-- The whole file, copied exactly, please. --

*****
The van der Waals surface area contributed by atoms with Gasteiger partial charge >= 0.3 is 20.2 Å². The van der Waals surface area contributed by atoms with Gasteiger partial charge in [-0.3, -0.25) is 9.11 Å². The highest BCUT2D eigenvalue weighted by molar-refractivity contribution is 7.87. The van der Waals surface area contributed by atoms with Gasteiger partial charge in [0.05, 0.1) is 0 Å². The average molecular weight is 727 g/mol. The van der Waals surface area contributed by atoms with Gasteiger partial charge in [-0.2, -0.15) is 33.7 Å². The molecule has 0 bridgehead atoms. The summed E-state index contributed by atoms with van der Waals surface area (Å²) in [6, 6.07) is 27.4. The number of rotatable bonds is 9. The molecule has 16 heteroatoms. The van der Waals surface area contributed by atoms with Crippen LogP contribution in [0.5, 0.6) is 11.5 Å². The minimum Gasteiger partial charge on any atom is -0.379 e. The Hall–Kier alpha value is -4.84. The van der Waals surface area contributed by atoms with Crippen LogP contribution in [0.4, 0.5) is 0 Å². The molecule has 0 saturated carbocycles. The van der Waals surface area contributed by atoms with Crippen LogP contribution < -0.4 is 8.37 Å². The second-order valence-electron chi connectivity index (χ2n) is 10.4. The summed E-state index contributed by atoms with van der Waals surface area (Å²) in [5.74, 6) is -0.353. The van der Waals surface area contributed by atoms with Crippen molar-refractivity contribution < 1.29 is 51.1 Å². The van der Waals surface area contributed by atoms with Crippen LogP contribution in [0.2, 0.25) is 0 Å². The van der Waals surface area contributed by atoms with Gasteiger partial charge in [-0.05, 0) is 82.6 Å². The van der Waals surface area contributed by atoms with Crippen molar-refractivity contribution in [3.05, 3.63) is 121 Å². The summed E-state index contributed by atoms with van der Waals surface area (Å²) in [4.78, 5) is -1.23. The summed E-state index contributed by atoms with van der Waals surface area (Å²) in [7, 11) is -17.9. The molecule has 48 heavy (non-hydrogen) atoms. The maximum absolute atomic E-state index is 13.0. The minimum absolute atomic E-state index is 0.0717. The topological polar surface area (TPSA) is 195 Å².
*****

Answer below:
The van der Waals surface area contributed by atoms with Gasteiger partial charge >= 0.3 is 20.2 Å². The van der Waals surface area contributed by atoms with Gasteiger partial charge in [-0.3, -0.25) is 9.11 Å². The highest BCUT2D eigenvalue weighted by molar-refractivity contribution is 7.87. The van der Waals surface area contributed by atoms with Gasteiger partial charge in [0.05, 0.1) is 0 Å². The average molecular weight is 727 g/mol. The van der Waals surface area contributed by atoms with Gasteiger partial charge in [-0.2, -0.15) is 33.7 Å². The molecule has 0 bridgehead atoms. The summed E-state index contributed by atoms with van der Waals surface area (Å²) in [6, 6.07) is 27.4. The number of rotatable bonds is 9. The molecule has 16 heteroatoms. The van der Waals surface area contributed by atoms with Crippen LogP contribution in [0.5, 0.6) is 11.5 Å². The minimum Gasteiger partial charge on any atom is -0.379 e. The Hall–Kier alpha value is -4.84. The van der Waals surface area contributed by atoms with Crippen LogP contribution in [0.4, 0.5) is 0 Å². The molecule has 0 saturated carbocycles. The van der Waals surface area contributed by atoms with Crippen LogP contribution < -0.4 is 8.37 Å². The second-order valence-electron chi connectivity index (χ2n) is 10.4. The summed E-state index contributed by atoms with van der Waals surface area (Å²) in [5.74, 6) is -0.353. The van der Waals surface area contributed by atoms with Crippen molar-refractivity contribution < 1.29 is 51.1 Å². The van der Waals surface area contributed by atoms with Crippen LogP contribution in [0.2, 0.25) is 0 Å². The van der Waals surface area contributed by atoms with Gasteiger partial charge in [-0.05, 0) is 82.6 Å². The van der Waals surface area contributed by atoms with Crippen molar-refractivity contribution in [3.05, 3.63) is 121 Å². The summed E-state index contributed by atoms with van der Waals surface area (Å²) in [4.78, 5) is -1.23. The summed E-state index contributed by atoms with van der Waals surface area (Å²) in [7, 11) is -17.9. The molecule has 48 heavy (non-hydrogen) atoms. The maximum absolute atomic E-state index is 13.0. The minimum absolute atomic E-state index is 0.0717. The topological polar surface area (TPSA) is 195 Å².